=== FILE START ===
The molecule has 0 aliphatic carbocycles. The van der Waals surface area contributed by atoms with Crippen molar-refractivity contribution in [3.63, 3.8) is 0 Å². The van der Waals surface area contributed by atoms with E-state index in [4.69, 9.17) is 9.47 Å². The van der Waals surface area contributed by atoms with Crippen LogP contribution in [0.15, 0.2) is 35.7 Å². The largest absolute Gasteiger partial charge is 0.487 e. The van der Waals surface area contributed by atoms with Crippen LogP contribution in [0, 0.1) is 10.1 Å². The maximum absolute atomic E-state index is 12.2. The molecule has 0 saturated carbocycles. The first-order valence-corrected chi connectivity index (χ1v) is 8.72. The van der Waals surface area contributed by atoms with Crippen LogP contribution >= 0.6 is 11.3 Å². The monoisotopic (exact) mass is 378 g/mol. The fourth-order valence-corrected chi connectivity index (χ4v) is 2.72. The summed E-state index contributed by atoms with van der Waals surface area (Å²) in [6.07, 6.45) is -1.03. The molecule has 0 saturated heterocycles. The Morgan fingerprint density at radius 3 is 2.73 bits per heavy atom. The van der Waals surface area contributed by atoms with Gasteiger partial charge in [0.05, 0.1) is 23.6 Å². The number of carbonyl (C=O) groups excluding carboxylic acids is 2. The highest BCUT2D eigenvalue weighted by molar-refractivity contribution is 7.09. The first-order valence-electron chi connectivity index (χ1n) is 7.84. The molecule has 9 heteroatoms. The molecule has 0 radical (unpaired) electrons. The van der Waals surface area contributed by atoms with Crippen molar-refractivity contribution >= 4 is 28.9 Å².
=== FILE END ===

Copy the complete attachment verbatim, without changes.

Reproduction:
The molecule has 0 aliphatic carbocycles. The van der Waals surface area contributed by atoms with Crippen molar-refractivity contribution in [3.63, 3.8) is 0 Å². The van der Waals surface area contributed by atoms with E-state index in [4.69, 9.17) is 9.47 Å². The van der Waals surface area contributed by atoms with Crippen LogP contribution in [0.15, 0.2) is 35.7 Å². The largest absolute Gasteiger partial charge is 0.487 e. The van der Waals surface area contributed by atoms with Crippen LogP contribution in [0, 0.1) is 10.1 Å². The maximum absolute atomic E-state index is 12.2. The molecule has 0 saturated carbocycles. The first-order valence-corrected chi connectivity index (χ1v) is 8.72. The van der Waals surface area contributed by atoms with Crippen LogP contribution >= 0.6 is 11.3 Å². The monoisotopic (exact) mass is 378 g/mol. The fourth-order valence-corrected chi connectivity index (χ4v) is 2.72. The summed E-state index contributed by atoms with van der Waals surface area (Å²) in [6.07, 6.45) is -1.03. The molecule has 0 saturated heterocycles. The Morgan fingerprint density at radius 3 is 2.73 bits per heavy atom. The van der Waals surface area contributed by atoms with Gasteiger partial charge in [0.05, 0.1) is 23.6 Å². The number of carbonyl (C=O) groups excluding carboxylic acids is 2. The highest BCUT2D eigenvalue weighted by molar-refractivity contribution is 7.09. The first-order valence-electron chi connectivity index (χ1n) is 7.84. The molecule has 9 heteroatoms. The molecule has 0 radical (unpaired) electrons. The van der Waals surface area contributed by atoms with Crippen molar-refractivity contribution >= 4 is 28.9 Å².